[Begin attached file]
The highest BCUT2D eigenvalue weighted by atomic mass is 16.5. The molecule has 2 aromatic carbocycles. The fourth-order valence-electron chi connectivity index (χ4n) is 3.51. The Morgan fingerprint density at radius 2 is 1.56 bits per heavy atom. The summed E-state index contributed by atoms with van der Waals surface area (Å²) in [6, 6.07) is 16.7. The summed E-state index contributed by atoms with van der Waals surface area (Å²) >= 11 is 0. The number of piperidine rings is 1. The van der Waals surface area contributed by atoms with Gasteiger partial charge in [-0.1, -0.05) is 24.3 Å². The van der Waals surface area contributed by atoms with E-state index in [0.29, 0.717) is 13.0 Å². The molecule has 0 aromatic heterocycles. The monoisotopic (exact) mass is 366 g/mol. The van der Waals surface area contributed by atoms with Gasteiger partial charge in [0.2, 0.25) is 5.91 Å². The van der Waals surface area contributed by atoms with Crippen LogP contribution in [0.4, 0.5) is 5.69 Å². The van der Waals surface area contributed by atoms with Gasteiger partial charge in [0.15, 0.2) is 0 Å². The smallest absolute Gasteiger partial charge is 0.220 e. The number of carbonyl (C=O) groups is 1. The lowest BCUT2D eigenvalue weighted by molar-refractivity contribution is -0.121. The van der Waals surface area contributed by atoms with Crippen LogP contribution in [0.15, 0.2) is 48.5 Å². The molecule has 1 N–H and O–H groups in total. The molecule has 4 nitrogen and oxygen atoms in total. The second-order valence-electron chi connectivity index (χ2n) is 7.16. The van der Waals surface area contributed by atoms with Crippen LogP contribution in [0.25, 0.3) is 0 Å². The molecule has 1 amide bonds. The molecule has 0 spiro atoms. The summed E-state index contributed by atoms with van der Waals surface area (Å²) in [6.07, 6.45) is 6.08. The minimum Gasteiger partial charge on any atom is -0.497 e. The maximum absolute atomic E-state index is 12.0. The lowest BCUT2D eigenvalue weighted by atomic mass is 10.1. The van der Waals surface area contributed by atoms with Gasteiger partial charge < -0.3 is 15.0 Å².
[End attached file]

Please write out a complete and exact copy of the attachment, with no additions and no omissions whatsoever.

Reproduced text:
The highest BCUT2D eigenvalue weighted by atomic mass is 16.5. The molecule has 2 aromatic carbocycles. The fourth-order valence-electron chi connectivity index (χ4n) is 3.51. The Morgan fingerprint density at radius 2 is 1.56 bits per heavy atom. The summed E-state index contributed by atoms with van der Waals surface area (Å²) in [6, 6.07) is 16.7. The summed E-state index contributed by atoms with van der Waals surface area (Å²) >= 11 is 0. The number of piperidine rings is 1. The van der Waals surface area contributed by atoms with Gasteiger partial charge in [-0.1, -0.05) is 24.3 Å². The van der Waals surface area contributed by atoms with E-state index in [0.29, 0.717) is 13.0 Å². The molecule has 0 aromatic heterocycles. The monoisotopic (exact) mass is 366 g/mol. The van der Waals surface area contributed by atoms with Gasteiger partial charge in [0.2, 0.25) is 5.91 Å². The van der Waals surface area contributed by atoms with Crippen LogP contribution in [0.4, 0.5) is 5.69 Å². The van der Waals surface area contributed by atoms with Gasteiger partial charge in [0.15, 0.2) is 0 Å². The smallest absolute Gasteiger partial charge is 0.220 e. The number of carbonyl (C=O) groups is 1. The lowest BCUT2D eigenvalue weighted by molar-refractivity contribution is -0.121. The van der Waals surface area contributed by atoms with Crippen LogP contribution in [0.15, 0.2) is 48.5 Å². The molecule has 1 N–H and O–H groups in total. The molecule has 4 nitrogen and oxygen atoms in total. The second-order valence-electron chi connectivity index (χ2n) is 7.16. The van der Waals surface area contributed by atoms with Crippen LogP contribution in [0.25, 0.3) is 0 Å². The molecule has 1 amide bonds. The molecule has 0 spiro atoms. The summed E-state index contributed by atoms with van der Waals surface area (Å²) in [6.07, 6.45) is 6.08. The minimum Gasteiger partial charge on any atom is -0.497 e. The maximum absolute atomic E-state index is 12.0. The lowest BCUT2D eigenvalue weighted by atomic mass is 10.1. The van der Waals surface area contributed by atoms with Gasteiger partial charge < -0.3 is 15.0 Å².